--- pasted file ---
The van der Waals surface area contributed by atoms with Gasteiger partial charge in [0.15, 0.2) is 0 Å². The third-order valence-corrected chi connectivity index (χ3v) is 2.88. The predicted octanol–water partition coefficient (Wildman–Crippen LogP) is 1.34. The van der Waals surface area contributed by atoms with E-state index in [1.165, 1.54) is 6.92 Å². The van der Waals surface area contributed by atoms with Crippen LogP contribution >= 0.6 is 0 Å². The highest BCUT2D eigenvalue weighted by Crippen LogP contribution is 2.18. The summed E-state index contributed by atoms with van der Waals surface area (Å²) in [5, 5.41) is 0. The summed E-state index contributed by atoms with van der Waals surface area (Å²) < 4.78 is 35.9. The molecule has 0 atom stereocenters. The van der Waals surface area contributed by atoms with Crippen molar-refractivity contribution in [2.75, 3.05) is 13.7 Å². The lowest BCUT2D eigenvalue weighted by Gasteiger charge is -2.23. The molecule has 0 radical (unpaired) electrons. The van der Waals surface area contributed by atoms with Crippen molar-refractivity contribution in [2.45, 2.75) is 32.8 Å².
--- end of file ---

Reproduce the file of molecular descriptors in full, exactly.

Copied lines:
The van der Waals surface area contributed by atoms with Gasteiger partial charge in [0.15, 0.2) is 0 Å². The third-order valence-corrected chi connectivity index (χ3v) is 2.88. The predicted octanol–water partition coefficient (Wildman–Crippen LogP) is 1.34. The van der Waals surface area contributed by atoms with E-state index in [1.165, 1.54) is 6.92 Å². The van der Waals surface area contributed by atoms with Crippen LogP contribution >= 0.6 is 0 Å². The highest BCUT2D eigenvalue weighted by Crippen LogP contribution is 2.18. The summed E-state index contributed by atoms with van der Waals surface area (Å²) in [5, 5.41) is 0. The summed E-state index contributed by atoms with van der Waals surface area (Å²) < 4.78 is 35.9. The molecule has 0 atom stereocenters. The van der Waals surface area contributed by atoms with Crippen molar-refractivity contribution in [2.75, 3.05) is 13.7 Å². The lowest BCUT2D eigenvalue weighted by Gasteiger charge is -2.23. The molecule has 0 radical (unpaired) electrons. The van der Waals surface area contributed by atoms with Crippen molar-refractivity contribution in [2.45, 2.75) is 32.8 Å².